[Solved] Your thoughts on what mother told 4 year old
Your thoughts please on what the child conveyed to her Daddy regarding what her Mother had told her.
Four year old says to her Daddy, quote, "Mummy says you will grow old and die and never come back. When I get older and have children and grow old, I shall die and never come back."
The child resides with the Mother, the Father has regular contact as stipulated in the Court Order.
Addition:- This type of statement from the Mother indicates to me that there could be a number of emotional consequences for the child. I am interested to know if others are of the same opinion as I am.
Although at that sort of age children may become curious about death etc - I think that's a bizarre explanation that would fill a child with fear.
I could come up with a much more softer approach to the subject
i think it could have been said a little more gently, but it is truthful and all children will instigate discussions about dying. My five year old grandson expressed concern that he didn't want mummy to die because he loved her and wanted to cuddle her everyday. We told him that that wasn't going to happen for a very long time and not until she is very old, by which time he would be all grown up with children of his own, that there was lots and lots of time to have millions of cuddles before then and not to worry. I do think we have to be honest about it, but also give plenty of reassurance at the same time.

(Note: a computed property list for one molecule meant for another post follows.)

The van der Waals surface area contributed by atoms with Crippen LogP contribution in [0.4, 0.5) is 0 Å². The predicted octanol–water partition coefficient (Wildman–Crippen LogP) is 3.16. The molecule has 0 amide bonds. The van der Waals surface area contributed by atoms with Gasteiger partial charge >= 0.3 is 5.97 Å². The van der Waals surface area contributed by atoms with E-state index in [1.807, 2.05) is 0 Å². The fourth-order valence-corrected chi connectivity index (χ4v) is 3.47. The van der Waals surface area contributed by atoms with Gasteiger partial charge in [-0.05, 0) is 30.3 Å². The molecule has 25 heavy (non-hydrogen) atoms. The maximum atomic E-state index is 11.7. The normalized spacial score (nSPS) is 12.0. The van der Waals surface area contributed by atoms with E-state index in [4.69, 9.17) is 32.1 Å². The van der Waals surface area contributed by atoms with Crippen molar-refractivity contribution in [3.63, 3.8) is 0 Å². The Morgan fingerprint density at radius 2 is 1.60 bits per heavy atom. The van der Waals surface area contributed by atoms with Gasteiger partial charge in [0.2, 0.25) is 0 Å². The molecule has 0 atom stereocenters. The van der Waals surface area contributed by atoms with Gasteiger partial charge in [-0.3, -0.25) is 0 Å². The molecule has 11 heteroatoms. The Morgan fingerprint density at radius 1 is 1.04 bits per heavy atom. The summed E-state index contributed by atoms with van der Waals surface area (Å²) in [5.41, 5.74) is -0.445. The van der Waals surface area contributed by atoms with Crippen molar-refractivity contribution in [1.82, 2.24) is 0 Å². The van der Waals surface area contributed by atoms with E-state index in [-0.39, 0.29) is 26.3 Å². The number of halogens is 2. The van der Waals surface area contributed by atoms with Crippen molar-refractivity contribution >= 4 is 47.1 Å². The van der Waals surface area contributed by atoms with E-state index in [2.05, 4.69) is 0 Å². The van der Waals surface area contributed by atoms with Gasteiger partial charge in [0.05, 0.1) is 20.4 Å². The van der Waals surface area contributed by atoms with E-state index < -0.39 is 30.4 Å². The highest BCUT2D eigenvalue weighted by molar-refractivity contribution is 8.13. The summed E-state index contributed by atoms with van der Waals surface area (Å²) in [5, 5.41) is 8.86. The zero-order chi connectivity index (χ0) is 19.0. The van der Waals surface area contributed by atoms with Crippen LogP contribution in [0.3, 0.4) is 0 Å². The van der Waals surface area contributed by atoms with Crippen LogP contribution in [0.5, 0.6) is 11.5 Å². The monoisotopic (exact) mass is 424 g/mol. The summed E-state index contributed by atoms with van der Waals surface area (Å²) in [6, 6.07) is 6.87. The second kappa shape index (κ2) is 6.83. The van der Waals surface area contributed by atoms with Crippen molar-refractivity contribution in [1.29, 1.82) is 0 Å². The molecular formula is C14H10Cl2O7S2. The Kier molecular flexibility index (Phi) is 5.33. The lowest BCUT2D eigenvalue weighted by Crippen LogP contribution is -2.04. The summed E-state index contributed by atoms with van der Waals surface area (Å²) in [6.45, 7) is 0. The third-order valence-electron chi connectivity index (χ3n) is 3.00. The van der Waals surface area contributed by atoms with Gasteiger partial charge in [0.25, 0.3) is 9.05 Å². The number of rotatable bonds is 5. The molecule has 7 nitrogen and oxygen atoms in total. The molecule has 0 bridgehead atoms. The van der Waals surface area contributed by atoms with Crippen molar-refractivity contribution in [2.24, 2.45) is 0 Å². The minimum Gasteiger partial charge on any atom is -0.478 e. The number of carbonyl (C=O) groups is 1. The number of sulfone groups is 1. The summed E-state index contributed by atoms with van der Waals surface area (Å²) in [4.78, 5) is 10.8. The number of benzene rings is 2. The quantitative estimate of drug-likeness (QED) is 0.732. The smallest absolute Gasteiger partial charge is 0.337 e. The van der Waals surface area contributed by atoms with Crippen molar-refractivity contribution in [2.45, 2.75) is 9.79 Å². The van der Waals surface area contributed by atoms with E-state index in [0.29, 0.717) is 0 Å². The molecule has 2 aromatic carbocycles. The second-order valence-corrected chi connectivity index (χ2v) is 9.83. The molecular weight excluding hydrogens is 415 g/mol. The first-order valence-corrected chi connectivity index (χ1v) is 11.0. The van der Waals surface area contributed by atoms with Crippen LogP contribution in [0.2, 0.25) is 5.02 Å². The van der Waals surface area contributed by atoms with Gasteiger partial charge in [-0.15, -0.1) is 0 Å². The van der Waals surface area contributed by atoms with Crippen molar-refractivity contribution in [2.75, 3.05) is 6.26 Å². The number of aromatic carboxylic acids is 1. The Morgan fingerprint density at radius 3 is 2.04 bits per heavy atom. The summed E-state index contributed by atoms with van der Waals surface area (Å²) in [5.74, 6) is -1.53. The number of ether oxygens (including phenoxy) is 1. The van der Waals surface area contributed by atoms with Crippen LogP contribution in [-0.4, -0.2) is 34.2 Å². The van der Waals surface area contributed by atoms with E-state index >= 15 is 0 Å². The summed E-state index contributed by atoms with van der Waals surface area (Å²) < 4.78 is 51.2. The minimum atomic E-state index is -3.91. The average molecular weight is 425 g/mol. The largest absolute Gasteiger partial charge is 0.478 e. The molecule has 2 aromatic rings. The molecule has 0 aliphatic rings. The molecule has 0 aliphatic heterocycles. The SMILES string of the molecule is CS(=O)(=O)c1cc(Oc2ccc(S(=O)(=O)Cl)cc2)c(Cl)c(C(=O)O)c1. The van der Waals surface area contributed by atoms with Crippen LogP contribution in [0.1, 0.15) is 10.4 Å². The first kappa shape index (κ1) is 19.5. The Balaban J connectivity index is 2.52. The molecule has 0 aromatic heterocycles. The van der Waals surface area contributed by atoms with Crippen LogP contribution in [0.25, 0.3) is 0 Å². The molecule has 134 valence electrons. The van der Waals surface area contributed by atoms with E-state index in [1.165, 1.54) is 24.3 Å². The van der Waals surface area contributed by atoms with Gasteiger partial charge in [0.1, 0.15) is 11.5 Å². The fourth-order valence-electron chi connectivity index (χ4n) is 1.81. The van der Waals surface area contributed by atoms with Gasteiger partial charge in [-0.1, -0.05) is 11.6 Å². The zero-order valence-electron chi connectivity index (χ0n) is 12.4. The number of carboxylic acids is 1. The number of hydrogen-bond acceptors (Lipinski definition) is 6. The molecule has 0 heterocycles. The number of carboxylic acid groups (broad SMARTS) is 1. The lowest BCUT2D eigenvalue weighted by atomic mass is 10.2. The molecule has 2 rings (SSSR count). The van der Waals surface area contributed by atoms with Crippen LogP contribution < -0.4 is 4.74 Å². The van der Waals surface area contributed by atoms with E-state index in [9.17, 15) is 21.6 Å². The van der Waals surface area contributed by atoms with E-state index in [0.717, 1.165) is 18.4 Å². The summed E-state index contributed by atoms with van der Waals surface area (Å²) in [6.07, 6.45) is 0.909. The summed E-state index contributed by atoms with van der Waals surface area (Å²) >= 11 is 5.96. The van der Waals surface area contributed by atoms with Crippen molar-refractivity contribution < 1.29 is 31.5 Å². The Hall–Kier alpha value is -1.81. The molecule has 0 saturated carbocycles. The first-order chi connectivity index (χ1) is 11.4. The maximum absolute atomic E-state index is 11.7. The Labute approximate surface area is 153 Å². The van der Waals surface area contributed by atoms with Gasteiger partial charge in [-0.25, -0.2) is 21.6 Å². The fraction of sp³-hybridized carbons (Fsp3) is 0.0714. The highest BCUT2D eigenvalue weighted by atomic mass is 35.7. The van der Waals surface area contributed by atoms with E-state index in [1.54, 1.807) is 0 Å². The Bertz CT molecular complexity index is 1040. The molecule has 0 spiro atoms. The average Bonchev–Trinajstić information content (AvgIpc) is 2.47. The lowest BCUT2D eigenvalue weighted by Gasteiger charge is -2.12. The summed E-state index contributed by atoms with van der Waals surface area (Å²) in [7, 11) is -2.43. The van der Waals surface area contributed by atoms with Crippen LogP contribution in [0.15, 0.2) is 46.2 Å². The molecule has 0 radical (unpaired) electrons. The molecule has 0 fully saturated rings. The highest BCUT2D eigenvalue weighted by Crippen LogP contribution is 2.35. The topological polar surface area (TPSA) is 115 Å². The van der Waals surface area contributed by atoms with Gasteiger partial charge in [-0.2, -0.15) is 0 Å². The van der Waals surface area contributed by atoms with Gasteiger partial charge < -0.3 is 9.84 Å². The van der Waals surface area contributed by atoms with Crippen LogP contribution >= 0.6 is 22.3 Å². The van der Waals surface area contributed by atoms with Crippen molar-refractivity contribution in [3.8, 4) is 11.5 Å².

However, he also talks about "the last time" he was here, that he was a pilot and he went up and came back down again as a baby! So perhaps it's not a matter of dying and never coming back after all.
This can be a difficult one. I have always believed in answering my daughter's questions honestly, but age appropriate. We are not religious but when she was this age she did believe in Jesus and so these sort of questions were also tempered with respect for what she was learning and believed. I also know that children will often focus on the parts we least expect.
While I do agree that some effort should be made not to distress young children over such subjects being a parent does not automatically give us all the right answers. As I recall I used the question to talk about a number of different beliefs around what happens, including my own which is the same as the mum being discussed.
Regarding the long term emotional effects on the child, children are often much tougher than we give them credit for. I would be far more concerned how it is handled subsequently if it does cause distress than the initial response. Sadly as a society this seems to be a taboo subject for children unless it raised by them and too often quickly dismissed, or they experience someone dying.